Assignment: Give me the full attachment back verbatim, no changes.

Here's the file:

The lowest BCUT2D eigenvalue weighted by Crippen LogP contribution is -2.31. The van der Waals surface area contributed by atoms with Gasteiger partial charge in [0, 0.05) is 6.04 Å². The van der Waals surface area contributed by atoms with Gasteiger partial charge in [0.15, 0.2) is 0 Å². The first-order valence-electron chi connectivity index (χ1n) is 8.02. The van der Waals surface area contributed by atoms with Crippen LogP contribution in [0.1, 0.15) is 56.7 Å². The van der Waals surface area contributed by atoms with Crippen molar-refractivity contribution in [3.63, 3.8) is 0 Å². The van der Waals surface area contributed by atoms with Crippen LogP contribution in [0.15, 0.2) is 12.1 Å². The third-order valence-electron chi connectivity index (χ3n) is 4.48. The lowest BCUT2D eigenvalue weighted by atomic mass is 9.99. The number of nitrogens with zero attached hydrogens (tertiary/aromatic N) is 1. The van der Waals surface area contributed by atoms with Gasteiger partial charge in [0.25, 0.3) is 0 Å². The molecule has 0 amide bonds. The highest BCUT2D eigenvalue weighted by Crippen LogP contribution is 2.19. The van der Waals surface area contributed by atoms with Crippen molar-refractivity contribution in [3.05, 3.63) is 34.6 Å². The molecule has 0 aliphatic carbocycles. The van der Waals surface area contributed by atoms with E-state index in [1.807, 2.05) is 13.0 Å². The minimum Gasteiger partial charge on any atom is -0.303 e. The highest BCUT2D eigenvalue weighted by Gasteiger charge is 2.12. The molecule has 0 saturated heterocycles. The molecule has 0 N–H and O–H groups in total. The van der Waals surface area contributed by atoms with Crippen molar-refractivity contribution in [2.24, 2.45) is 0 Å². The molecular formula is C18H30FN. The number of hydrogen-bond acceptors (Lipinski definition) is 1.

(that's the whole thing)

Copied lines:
The lowest BCUT2D eigenvalue weighted by Crippen LogP contribution is -2.31. The van der Waals surface area contributed by atoms with Gasteiger partial charge in [0, 0.05) is 6.04 Å². The van der Waals surface area contributed by atoms with Gasteiger partial charge in [0.15, 0.2) is 0 Å². The first-order valence-electron chi connectivity index (χ1n) is 8.02. The van der Waals surface area contributed by atoms with Crippen LogP contribution in [0.1, 0.15) is 56.7 Å². The van der Waals surface area contributed by atoms with Crippen molar-refractivity contribution in [3.63, 3.8) is 0 Å². The van der Waals surface area contributed by atoms with Crippen LogP contribution in [0.15, 0.2) is 12.1 Å². The third-order valence-electron chi connectivity index (χ3n) is 4.48. The lowest BCUT2D eigenvalue weighted by atomic mass is 9.99. The number of nitrogens with zero attached hydrogens (tertiary/aromatic N) is 1. The van der Waals surface area contributed by atoms with Gasteiger partial charge in [0.25, 0.3) is 0 Å². The molecule has 0 amide bonds. The highest BCUT2D eigenvalue weighted by Crippen LogP contribution is 2.19. The van der Waals surface area contributed by atoms with Crippen molar-refractivity contribution in [3.05, 3.63) is 34.6 Å². The molecule has 0 aliphatic carbocycles. The van der Waals surface area contributed by atoms with E-state index in [1.807, 2.05) is 13.0 Å². The minimum Gasteiger partial charge on any atom is -0.303 e. The highest BCUT2D eigenvalue weighted by Gasteiger charge is 2.12. The molecule has 0 saturated heterocycles. The molecule has 0 N–H and O–H groups in total. The van der Waals surface area contributed by atoms with Crippen molar-refractivity contribution in [2.24, 2.45) is 0 Å². The molecular formula is C18H30FN. The number of hydrogen-bond acceptors (Lipinski definition) is 1.